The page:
The build-up to the original meeting between David Haye and Tony Bellew was trademark British boxing in the modern age.
Sky Sports, as ever bolstered by the slippery Eddie Hearn’s Matchroom Boxing team, know that they can guarantee bums on seats – and PPV sales – by ‘enhancing’ the sense of dislike between two fighters.
And so that’s how Haye and Bellew, a pair of pugilists with little in common and no previous given that they have, by and large, fought in different weight divisions, found themselves sat opposite each other on the broadcaster’s ‘The Gloves Are Off’ programme.
The pair sold the fight very nicely, and in the end managed to create a genuine sense of loathing between the pair after a fiery war of words spilled over into semi-violence at a pre-fight press conference.
The fight itself was something of a non-event. Both men windmilled wildly in the early going – the battle of egos writ large – before Haye suffered a devastating torn achilles that ultimately ended his chances of winning.
Make no mistake, this was no ‘little toe-gate’. Haye was clearly in agony but bravely soldiered on, even though the outcome – he simply could not evade Bellew’s punches for 12 rounds – was obvious. Happily, no further damage was done as the Merseysider ended proceedings in the eleventh.
The fighters were on fairly amicable terms after as Haye sought a rematch, which was duly awarded.
And then….well, you can probably guess the rest. With a fight to sell, the animosity returned as Bellew spoke of ending Haye’s career and the Bermondsey man claimed redemption was his for the taking.
It is a fascinating fight for a number of reasons; the most pertinent is that it has a genuine 50/50 feel to it.
So there’s plenty of talk about Haye vs Bellew II at the O2 Arena on Saturday, but where is the smart money going?
The Case for Haye
Haye, the former WBA heavyweight and WBO cruiserweight champion, was as short with the bookmakers as 1/5 prior to the first fight, although the verdict there has clearly spooked the sportsbooks as he can be backed at around the 1/2 mark this time.
It’s an interesting price change and one that really does warrant a second thought. If Haye was considered a 1/5 chance back in March 2017 before suffering a crippling injury that rendered him almost useless as a fighter, why has his price lengthened given his long recuperation time?
Haye is the better boxer, make no bones about it, and the naturally bigger man too. He is more experienced at heavyweight, and assuming the hunger is still there inside – as he claims it is – then it is a fight he wins nine times out of ten on home soil.
There’s an old saying in sport that you should beware the wounded animal, and that is what Haye is here really: a dreamer eyeing one last world title shot. Defeat to Bellew will end his career as a serious fighter, and you suspect that – on two legs at least – nothing will stop the 37-year-old from another renaissance moment.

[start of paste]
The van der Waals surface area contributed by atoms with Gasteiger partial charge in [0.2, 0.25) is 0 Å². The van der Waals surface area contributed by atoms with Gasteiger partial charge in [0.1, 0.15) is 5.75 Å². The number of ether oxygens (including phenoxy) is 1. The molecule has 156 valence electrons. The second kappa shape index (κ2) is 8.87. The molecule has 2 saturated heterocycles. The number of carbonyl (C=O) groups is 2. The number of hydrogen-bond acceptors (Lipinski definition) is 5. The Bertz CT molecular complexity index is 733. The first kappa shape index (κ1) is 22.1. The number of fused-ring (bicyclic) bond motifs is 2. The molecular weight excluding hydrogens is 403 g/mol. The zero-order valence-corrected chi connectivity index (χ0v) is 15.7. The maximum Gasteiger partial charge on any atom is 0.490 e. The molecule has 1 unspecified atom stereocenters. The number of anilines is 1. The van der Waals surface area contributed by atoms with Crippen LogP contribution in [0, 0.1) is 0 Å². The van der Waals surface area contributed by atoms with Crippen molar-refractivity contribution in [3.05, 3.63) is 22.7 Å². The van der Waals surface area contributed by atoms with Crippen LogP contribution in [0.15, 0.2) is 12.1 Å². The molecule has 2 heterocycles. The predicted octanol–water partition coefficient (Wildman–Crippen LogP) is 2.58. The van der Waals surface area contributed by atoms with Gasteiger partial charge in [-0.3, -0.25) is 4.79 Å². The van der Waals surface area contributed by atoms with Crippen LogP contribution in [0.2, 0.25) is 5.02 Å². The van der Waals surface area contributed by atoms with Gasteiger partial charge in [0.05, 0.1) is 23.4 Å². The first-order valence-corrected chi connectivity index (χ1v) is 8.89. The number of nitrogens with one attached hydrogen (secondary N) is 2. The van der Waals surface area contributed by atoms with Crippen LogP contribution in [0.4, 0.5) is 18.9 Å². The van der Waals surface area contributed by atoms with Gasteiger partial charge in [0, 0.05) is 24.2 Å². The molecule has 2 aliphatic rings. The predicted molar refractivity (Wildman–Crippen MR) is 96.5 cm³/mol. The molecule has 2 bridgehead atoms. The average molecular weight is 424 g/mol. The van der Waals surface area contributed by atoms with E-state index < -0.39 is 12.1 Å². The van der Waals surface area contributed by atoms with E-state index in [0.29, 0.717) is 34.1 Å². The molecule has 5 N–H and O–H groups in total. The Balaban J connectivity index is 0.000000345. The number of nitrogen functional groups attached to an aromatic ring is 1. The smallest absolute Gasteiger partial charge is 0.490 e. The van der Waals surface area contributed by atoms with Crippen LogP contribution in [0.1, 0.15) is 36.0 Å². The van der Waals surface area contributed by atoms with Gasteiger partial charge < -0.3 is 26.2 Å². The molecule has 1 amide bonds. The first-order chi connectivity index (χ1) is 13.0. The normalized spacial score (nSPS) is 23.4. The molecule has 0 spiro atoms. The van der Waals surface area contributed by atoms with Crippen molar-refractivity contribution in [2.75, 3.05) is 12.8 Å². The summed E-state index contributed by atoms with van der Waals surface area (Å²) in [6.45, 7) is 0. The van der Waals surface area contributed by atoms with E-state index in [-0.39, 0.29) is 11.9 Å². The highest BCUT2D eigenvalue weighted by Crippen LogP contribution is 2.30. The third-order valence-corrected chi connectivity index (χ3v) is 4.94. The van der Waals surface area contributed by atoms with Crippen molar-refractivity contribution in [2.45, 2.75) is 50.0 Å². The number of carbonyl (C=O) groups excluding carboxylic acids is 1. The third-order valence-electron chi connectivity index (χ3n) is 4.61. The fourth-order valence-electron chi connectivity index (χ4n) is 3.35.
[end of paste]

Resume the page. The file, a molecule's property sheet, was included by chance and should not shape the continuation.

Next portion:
The Case for Bellew
There is something rather extraordinary about Tony Bellew. He has that unique X Factor that all sportsmen and women have who are capable of achieving incredible feats, and it is that which makes him a dangerous animal in any fight – let alone one against an opponent on the brink of extinction.
You knock Bellew down and he just gets back up again. He lost to Nathan Cleverly in October 2011 at Liverpool’s Echo Arena; a defeat which would have really hurt the proud Evertonian. So what did he do? He went back to the drawing board and had the ultimate revenge on the Welshman some three years later, winning a split decision but doing so comfortably in the opinion of many onlookers.
He went and fought the dangerous Adonis Stevenson in Quebec – not many have the bottle to do that, and he won the WBC cruiserweight title against Ilunga Makabu despite being knocked to the canvas in the first round.
There is the heart of a lion in this ‘fat mouthy Scouser’, as Bellew refers to himself, and he is a fighter who appears readily on the edge at all times; not aided by those big jet-black eyes which give him the look of a slightly sinister character at the best of times.
The Big Fight Verdict
It doesn’t matter which side you have taken, all supporters have their concerns here.
Haye is drinking at boxing’s last chance saloon, and that brings with it unique pressure. There have been a number of occasions in which he has postponed or cancelled fights altogether – the arranged December meeting between this pair was cancelled so that the Bermondsey man could undergo surgery, as was a planned bout with Tyson Fury.
Haye could be unlucky with injuries or he could be the kind of guy unwilling to find unless everything is absolutely perfect.
So what happens if he wakes up on Saturday with a bad back or a stiff neck or a sore knee? Haye has referred to his various ailments so many times in his career you wonder if the muscle most susceptible to injury is that between his ears.
As for Bellew….well, you know what you are going to get. He’s a decent fighter, arguably lacking in technical ability but absolutely wanting for nothing in the courage department. Occasionally that can be enough to get the job done.
But the concern for his fans will be his media appearances in the build up to the fight. He looks tired – not physically, but with the fight game in general – and that’s no big surprise for a man who has spoken of retirement for a long time and who has had to wait more than a year for his ring return.
And the readiness, and emotion, with which he speaks of the death of his brother-in-law last year suggests there are certain wounds that still need to heal.
The best boxers are cold and clinical rather than heart-on-sleeve types, and so you wonder if Haye will prevail here….assuming he wakes up on the right side of his bed, that is.